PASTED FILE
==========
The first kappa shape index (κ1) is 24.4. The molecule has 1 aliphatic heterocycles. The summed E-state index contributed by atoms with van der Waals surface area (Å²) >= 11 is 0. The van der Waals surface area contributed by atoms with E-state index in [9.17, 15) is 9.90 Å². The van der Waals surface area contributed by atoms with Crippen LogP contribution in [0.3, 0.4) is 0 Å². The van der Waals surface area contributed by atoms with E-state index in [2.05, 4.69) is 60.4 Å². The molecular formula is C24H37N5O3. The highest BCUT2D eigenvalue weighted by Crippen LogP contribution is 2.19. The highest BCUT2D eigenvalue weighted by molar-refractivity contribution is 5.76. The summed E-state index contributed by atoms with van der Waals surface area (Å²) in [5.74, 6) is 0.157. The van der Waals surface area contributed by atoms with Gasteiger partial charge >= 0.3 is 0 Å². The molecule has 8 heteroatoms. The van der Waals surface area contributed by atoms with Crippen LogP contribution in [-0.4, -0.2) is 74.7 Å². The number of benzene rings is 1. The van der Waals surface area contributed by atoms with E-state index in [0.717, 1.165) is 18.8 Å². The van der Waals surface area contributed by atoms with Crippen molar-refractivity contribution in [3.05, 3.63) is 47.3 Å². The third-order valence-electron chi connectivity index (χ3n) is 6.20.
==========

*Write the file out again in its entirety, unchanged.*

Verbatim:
The first kappa shape index (κ1) is 24.4. The molecule has 1 aliphatic heterocycles. The summed E-state index contributed by atoms with van der Waals surface area (Å²) >= 11 is 0. The van der Waals surface area contributed by atoms with E-state index in [9.17, 15) is 9.90 Å². The van der Waals surface area contributed by atoms with Crippen LogP contribution in [0.3, 0.4) is 0 Å². The van der Waals surface area contributed by atoms with E-state index in [2.05, 4.69) is 60.4 Å². The molecular formula is C24H37N5O3. The highest BCUT2D eigenvalue weighted by Crippen LogP contribution is 2.19. The highest BCUT2D eigenvalue weighted by molar-refractivity contribution is 5.76. The summed E-state index contributed by atoms with van der Waals surface area (Å²) in [5.74, 6) is 0.157. The van der Waals surface area contributed by atoms with Gasteiger partial charge >= 0.3 is 0 Å². The molecule has 8 heteroatoms. The van der Waals surface area contributed by atoms with Crippen LogP contribution in [-0.4, -0.2) is 74.7 Å². The number of benzene rings is 1. The van der Waals surface area contributed by atoms with E-state index in [0.717, 1.165) is 18.8 Å². The van der Waals surface area contributed by atoms with Crippen molar-refractivity contribution in [3.05, 3.63) is 47.3 Å². The third-order valence-electron chi connectivity index (χ3n) is 6.20.